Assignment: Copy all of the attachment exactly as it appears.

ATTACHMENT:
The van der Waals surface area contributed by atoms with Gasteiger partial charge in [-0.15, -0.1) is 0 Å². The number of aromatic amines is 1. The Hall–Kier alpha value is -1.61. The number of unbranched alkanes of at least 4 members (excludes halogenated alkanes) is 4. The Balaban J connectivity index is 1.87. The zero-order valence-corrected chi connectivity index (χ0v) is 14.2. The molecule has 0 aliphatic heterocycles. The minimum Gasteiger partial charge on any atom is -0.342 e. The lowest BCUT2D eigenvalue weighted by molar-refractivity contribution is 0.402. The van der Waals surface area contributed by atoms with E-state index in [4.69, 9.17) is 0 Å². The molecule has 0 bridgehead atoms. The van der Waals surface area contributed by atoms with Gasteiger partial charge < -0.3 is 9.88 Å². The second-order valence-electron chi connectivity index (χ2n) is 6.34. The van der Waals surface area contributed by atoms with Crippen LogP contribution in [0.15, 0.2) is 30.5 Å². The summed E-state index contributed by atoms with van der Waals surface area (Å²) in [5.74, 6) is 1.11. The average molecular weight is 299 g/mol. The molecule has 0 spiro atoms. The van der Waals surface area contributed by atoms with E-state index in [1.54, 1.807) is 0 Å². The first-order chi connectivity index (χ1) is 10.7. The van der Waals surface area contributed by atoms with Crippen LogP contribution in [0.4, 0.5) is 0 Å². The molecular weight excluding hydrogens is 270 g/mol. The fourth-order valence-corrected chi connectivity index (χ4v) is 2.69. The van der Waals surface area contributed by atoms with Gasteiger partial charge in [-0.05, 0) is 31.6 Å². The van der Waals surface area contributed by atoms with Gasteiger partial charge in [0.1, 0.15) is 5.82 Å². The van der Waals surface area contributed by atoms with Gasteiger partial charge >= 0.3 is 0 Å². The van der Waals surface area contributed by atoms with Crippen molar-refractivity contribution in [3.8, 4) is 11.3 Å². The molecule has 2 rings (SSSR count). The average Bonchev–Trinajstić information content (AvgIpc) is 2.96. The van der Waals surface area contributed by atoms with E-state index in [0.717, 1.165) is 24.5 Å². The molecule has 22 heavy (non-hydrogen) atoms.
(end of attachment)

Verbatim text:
The van der Waals surface area contributed by atoms with Gasteiger partial charge in [-0.15, -0.1) is 0 Å². The number of aromatic amines is 1. The Hall–Kier alpha value is -1.61. The number of unbranched alkanes of at least 4 members (excludes halogenated alkanes) is 4. The Balaban J connectivity index is 1.87. The zero-order valence-corrected chi connectivity index (χ0v) is 14.2. The molecule has 0 aliphatic heterocycles. The minimum Gasteiger partial charge on any atom is -0.342 e. The lowest BCUT2D eigenvalue weighted by molar-refractivity contribution is 0.402. The van der Waals surface area contributed by atoms with E-state index in [4.69, 9.17) is 0 Å². The molecule has 0 bridgehead atoms. The van der Waals surface area contributed by atoms with Gasteiger partial charge < -0.3 is 9.88 Å². The second-order valence-electron chi connectivity index (χ2n) is 6.34. The van der Waals surface area contributed by atoms with Crippen LogP contribution in [0.15, 0.2) is 30.5 Å². The summed E-state index contributed by atoms with van der Waals surface area (Å²) in [5.74, 6) is 1.11. The average molecular weight is 299 g/mol. The molecule has 0 spiro atoms. The van der Waals surface area contributed by atoms with E-state index in [1.54, 1.807) is 0 Å². The first-order chi connectivity index (χ1) is 10.7. The van der Waals surface area contributed by atoms with Crippen LogP contribution in [0.4, 0.5) is 0 Å². The molecular weight excluding hydrogens is 270 g/mol. The fourth-order valence-corrected chi connectivity index (χ4v) is 2.69. The van der Waals surface area contributed by atoms with Gasteiger partial charge in [-0.05, 0) is 31.6 Å². The van der Waals surface area contributed by atoms with Gasteiger partial charge in [0.1, 0.15) is 5.82 Å². The van der Waals surface area contributed by atoms with Gasteiger partial charge >= 0.3 is 0 Å². The van der Waals surface area contributed by atoms with Crippen molar-refractivity contribution in [3.8, 4) is 11.3 Å². The molecule has 2 rings (SSSR count). The average Bonchev–Trinajstić information content (AvgIpc) is 2.96. The van der Waals surface area contributed by atoms with E-state index in [0.717, 1.165) is 24.5 Å². The molecule has 22 heavy (non-hydrogen) atoms.